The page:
Freaks and Geeks
Linda Cardellini, John Francis Daley, Becky Ann Baker, Joe Flaherty, James Franco, Samm Levine, Seth Rogen, Jason Segel
US: 25 Sep 1999
As far as indispensable DVDs go, it’s impossible to leave out the newly back-in-print Freaks and Geeks: Yearbook Edition. Without a doubt, Freaks and Geeks is a series that I return to over and over again. Its lasting power lies in its ability to straddle the line between teenage angst and drama and innumerable cringe-worthy high school moments without ever going over the top. From Nick’s repeatedly embarrassing attempts to woo Lindsay, to Kim’s dysfunctional family, to Bill coming to terms with his mother dating his gym teacher, all the stories are told with sincerity, humor, and a great deal of affection for the characters.
Freaks and Geeks focused on the kids who existed on the fringes of high school society, the outcasts. Any series that manages to create seven distinct characters that don’t fall into the usual tropes of one-dimensional jocks, nerds, or popular kids, as well as tell their individual stories over the course of only one season, deserves high praise indeed. Even when making fools of themselves or trying too hard to fit in, there’s always an element of real relatability to the characters that further sets the show apart from other teen-centered stories. For all the poignant moments, there were equal parts humor, and balancing the two without overreaching was what the show did best. And really, is there anything more hilarious than Nick’s transparent ode to Lindsay, “Lady L”?
The already crammed-with-extras regular DVD set is given an even fuller treatment in the yearbook edition. Aside from almost 30 commentary tracks for 18 episodes (that range from standard writers, directors, and cast members to Freaks and Geeks fans and some of the cast’s parents), tons of deleted scenes and alternate takes, and behind-the-scenes footage, this edition comes packaged as a McKinley High School yearbook complete with authentic yearbook doodles and dedications by all the characters, as well as essays, photographs, and an extra two discs of material that include table reads, auditions, and raw footage. The episodes alone would make it impossible to ever tire of the show, but when combined with the perfect packaging and enough extras to keep any fan coming back for more, the Freaks and Geeks: Yearbook Edition is, without a doubt, indispensable. Jessica Suarez
You Can Count on Me
Laura Linney, Mark Ruffalo, Rory Culkin, Matthew Broderick, Jon Tenney, Gaby Hoffmann
Director: Kenneth Lonergan
Though I’m a lifelong cinema obsessive, I have a laughably small DVD collection. Probably 15 movies, tops, as well as a smattering of music DVDs. The movies I own tend to betray my classicist love for mid-century Hollywood: Casablanca, Rebel Without a Cause, and Touch of Evil will always be there on the shelf. Still, the film in my collection I’ve watched more than any other—indeed, when options are slight and plans are cancelled, I reach for it—is You Can Count on Me, Kenneth Lonergan’s 2000 directorial debut. (Eight years later, it remains his only commercially released full-length film.)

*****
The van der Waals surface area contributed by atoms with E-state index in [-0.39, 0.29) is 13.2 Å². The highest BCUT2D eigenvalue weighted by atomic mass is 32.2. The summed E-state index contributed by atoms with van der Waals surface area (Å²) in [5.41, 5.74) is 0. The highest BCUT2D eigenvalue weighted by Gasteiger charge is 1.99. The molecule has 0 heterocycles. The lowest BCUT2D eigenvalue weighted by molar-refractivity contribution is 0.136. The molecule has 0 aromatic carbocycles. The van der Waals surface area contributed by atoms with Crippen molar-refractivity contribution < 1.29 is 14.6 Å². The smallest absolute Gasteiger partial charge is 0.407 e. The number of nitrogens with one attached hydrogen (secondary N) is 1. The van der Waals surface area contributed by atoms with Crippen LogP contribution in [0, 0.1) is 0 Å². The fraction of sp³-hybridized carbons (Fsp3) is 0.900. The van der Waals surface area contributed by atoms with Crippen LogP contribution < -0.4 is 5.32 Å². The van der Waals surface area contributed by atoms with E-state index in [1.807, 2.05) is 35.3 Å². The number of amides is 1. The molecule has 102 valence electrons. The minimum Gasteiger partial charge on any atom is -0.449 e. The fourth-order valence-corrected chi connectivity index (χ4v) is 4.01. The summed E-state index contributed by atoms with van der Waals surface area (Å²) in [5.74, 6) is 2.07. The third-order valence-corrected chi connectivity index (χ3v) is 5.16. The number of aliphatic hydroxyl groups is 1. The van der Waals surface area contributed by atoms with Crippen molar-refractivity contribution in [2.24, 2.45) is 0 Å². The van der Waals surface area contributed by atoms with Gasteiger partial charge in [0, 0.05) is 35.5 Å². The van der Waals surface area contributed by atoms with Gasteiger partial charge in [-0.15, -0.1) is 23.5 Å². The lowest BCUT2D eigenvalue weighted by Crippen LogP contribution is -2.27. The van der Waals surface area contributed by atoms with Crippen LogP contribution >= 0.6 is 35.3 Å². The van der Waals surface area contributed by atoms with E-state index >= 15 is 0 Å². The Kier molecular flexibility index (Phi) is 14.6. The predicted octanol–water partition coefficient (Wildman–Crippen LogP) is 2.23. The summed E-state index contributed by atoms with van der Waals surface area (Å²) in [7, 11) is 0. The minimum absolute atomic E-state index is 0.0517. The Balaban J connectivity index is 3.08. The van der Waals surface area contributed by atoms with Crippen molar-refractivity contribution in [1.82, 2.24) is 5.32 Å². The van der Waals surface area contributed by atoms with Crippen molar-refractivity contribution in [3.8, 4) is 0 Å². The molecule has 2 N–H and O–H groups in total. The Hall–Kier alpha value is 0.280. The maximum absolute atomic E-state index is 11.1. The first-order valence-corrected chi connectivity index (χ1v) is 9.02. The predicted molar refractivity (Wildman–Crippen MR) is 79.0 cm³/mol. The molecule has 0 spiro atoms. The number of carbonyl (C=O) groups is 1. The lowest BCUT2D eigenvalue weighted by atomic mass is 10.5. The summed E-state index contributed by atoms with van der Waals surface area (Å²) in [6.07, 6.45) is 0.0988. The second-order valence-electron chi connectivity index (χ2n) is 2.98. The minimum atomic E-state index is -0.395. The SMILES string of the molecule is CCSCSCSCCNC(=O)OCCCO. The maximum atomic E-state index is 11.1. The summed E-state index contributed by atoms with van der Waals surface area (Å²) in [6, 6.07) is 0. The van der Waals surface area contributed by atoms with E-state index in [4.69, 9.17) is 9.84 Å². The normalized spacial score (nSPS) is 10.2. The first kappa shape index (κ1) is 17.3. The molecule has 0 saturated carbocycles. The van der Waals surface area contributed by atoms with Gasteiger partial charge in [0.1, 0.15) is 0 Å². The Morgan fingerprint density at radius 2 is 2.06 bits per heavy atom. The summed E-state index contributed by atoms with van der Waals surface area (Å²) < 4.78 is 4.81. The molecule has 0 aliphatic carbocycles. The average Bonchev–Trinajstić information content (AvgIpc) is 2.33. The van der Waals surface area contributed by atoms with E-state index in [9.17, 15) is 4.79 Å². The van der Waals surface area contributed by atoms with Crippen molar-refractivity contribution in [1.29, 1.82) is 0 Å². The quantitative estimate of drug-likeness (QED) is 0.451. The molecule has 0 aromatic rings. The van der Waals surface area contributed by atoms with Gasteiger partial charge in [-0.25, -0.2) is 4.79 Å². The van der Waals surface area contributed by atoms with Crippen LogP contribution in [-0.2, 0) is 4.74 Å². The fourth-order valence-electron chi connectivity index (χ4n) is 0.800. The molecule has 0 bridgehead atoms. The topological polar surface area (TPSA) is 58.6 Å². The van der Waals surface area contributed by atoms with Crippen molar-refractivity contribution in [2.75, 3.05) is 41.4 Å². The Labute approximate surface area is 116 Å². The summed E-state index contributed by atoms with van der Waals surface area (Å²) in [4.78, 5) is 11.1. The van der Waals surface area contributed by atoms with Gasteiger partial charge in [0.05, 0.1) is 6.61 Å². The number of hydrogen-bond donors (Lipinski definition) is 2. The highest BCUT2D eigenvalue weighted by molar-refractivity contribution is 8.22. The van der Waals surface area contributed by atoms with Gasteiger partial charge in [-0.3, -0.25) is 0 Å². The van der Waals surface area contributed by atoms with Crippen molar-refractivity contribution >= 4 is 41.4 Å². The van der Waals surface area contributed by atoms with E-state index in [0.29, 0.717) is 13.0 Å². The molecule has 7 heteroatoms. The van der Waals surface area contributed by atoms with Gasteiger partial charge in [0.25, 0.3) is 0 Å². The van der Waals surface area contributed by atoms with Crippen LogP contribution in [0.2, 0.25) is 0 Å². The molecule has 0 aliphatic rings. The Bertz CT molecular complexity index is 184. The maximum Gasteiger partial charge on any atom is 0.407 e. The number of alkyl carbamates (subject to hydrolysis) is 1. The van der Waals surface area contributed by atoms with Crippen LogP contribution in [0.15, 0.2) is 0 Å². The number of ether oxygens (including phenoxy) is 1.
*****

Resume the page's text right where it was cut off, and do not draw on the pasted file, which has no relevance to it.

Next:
Like many people, I was initially drawn to this film by Mark Ruffalo’s performance as the rudderless and occasionally estranged Terry Prescott, who returns home to upstate New York to borrow money from his sister, Sammy (Laura Linney). As Terry, Ruffalo is magnetic and almost casually self-destructive, an unreasonable and unfailingly human pulse that alternates between warm congeniality and the martyred pouting of the forsaken—Terry’s enough of a well-intentioned screw-up that he can take his young nephew fishing in the morning, and then take him to see his deadbeat father in the afternoon (and proceed to punch him out). It’s my favorite performance of the aughts so far, one that Ruffalo has yet to top since.
But Ruffalo/Terry isn’t the only thing You Can Count on Me has got going. Linney throws down as the more “normal” sibling by socially accepted standards, though she’s just as damaged and prone to erring on a fundamentally human level. And beyond its centerpiece performances, You Can Count on Me is a humble yet resonant depiction of the stickiness of close-knit relationships, shot pragmatically by Lonergan in a style that contradicts the wham-bam ostentation of his better-known contemporaries.
It’s about falling out of touch and reconnecting, about relying on people and sometimes being let down, about how mistakes and forgiveness are odd but constant bedfellows. And after all the normal storminess that Terry and Sammy find themselves weathering, this is ultimately a comforting picture, open-ended and still looking forward to increasingly positive things. Zeth Lundy
Nicole Kidman, Ewan McGregor, John Leguizamo, Jim Broadbent, Richard Roxburgh, Kylie Minogue
(20th Century Fox)
Director: Baz Luhrmann
Visionary director Baz Luhrmann, who brought us Strictly Ballroom and William Shakespeare’s Romeo + Juliet, achieved perfection of vision and art in his 2001 release, Moulin Rouge. It is a story about love—it is a feast for the soul. The film stars an incredibly talented cast: Nicole Kidman, Ewan McGregor, John Leguizamo, Jim Broadbent, and Richard Roxburgh, to name a few.
Set in the time of Toulouse Lautrec in Bohemian Paris, it takes the viewer on a non-stop journey and you are instantly drawn into this new and exciting world of wonderment and reverie. It’s a dazzling portrayal of what it was like to be a “child of the revolution” during the Bohemian movement of the 19th century. It exhibits the basic tenets of Bohemian ideals: truth, beauty, freedom, and above all things, love.
The totality captures the essence of the legendary Moulin Rouge. Christian (Ewan McGregor), a penniless young poet, travels to Paris to experience life, and satiate his “ridiculous obsession with love.” Upon arriving in Montmartre, he is befriended by Lautrec (John Leguizamo), and through this association, he is introduced to Satine (Nicole Kidman), a courtesan at the Moulin Rouge. Christian is employed to help create a stage production for which Satine will star in. The two fall in love, and carry on a love affair in which they face difficulties until ultimately, they meet with tragic circumstances.